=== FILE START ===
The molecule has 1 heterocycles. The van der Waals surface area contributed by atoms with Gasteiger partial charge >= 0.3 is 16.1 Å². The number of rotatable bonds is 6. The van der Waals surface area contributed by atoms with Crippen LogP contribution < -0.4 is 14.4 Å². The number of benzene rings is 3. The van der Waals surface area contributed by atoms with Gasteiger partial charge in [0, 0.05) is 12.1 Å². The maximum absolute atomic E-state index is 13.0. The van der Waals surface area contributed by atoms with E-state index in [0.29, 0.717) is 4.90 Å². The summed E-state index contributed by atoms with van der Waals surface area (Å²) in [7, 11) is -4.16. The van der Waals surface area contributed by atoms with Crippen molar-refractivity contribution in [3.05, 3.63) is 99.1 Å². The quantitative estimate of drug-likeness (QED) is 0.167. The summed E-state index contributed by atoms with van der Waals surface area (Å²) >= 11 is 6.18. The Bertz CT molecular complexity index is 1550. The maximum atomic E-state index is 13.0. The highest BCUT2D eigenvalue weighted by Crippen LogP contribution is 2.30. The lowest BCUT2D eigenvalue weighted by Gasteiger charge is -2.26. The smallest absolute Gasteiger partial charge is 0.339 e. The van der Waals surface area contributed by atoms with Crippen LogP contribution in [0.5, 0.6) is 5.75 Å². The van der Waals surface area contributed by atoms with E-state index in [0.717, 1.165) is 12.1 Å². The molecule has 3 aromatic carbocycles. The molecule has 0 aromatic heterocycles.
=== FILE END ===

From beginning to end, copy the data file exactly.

The molecule has 1 heterocycles. The van der Waals surface area contributed by atoms with Gasteiger partial charge >= 0.3 is 16.1 Å². The number of rotatable bonds is 6. The van der Waals surface area contributed by atoms with Crippen LogP contribution < -0.4 is 14.4 Å². The number of benzene rings is 3. The van der Waals surface area contributed by atoms with Gasteiger partial charge in [0, 0.05) is 12.1 Å². The maximum absolute atomic E-state index is 13.0. The van der Waals surface area contributed by atoms with E-state index in [0.29, 0.717) is 4.90 Å². The summed E-state index contributed by atoms with van der Waals surface area (Å²) in [7, 11) is -4.16. The van der Waals surface area contributed by atoms with Crippen molar-refractivity contribution in [3.05, 3.63) is 99.1 Å². The quantitative estimate of drug-likeness (QED) is 0.167. The summed E-state index contributed by atoms with van der Waals surface area (Å²) >= 11 is 6.18. The Bertz CT molecular complexity index is 1550. The maximum atomic E-state index is 13.0. The highest BCUT2D eigenvalue weighted by Crippen LogP contribution is 2.30. The lowest BCUT2D eigenvalue weighted by Gasteiger charge is -2.26. The smallest absolute Gasteiger partial charge is 0.339 e. The van der Waals surface area contributed by atoms with Crippen LogP contribution in [0.5, 0.6) is 5.75 Å². The van der Waals surface area contributed by atoms with E-state index in [0.717, 1.165) is 12.1 Å². The molecule has 3 aromatic carbocycles. The molecule has 0 aromatic heterocycles.